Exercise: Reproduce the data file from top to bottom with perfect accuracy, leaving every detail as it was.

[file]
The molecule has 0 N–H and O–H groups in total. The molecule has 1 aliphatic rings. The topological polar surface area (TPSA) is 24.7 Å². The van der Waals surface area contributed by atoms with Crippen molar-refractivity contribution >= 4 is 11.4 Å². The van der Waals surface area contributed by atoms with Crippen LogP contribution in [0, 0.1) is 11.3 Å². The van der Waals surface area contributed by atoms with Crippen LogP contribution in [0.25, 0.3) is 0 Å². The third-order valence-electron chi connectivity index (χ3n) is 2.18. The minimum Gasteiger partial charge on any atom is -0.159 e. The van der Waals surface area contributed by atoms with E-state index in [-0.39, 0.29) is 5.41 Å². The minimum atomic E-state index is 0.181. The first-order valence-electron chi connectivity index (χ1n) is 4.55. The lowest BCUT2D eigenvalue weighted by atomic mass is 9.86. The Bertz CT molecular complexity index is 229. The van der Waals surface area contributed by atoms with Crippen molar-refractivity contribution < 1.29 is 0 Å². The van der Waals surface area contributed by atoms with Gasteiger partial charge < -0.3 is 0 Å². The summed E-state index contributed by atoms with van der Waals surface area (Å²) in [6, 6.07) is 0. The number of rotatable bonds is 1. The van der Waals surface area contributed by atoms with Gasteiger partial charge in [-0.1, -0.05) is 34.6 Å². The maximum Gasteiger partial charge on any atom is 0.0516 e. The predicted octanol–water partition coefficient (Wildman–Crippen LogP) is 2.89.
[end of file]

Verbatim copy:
The molecule has 0 N–H and O–H groups in total. The molecule has 1 aliphatic rings. The topological polar surface area (TPSA) is 24.7 Å². The van der Waals surface area contributed by atoms with Crippen molar-refractivity contribution >= 4 is 11.4 Å². The van der Waals surface area contributed by atoms with Crippen LogP contribution in [0, 0.1) is 11.3 Å². The van der Waals surface area contributed by atoms with Crippen LogP contribution in [0.25, 0.3) is 0 Å². The third-order valence-electron chi connectivity index (χ3n) is 2.18. The minimum Gasteiger partial charge on any atom is -0.159 e. The van der Waals surface area contributed by atoms with E-state index in [-0.39, 0.29) is 5.41 Å². The minimum atomic E-state index is 0.181. The first-order valence-electron chi connectivity index (χ1n) is 4.55. The lowest BCUT2D eigenvalue weighted by atomic mass is 9.86. The Bertz CT molecular complexity index is 229. The van der Waals surface area contributed by atoms with Crippen molar-refractivity contribution < 1.29 is 0 Å². The van der Waals surface area contributed by atoms with Gasteiger partial charge < -0.3 is 0 Å². The summed E-state index contributed by atoms with van der Waals surface area (Å²) in [6, 6.07) is 0. The number of rotatable bonds is 1. The van der Waals surface area contributed by atoms with Gasteiger partial charge in [-0.1, -0.05) is 34.6 Å². The maximum Gasteiger partial charge on any atom is 0.0516 e. The predicted octanol–water partition coefficient (Wildman–Crippen LogP) is 2.89.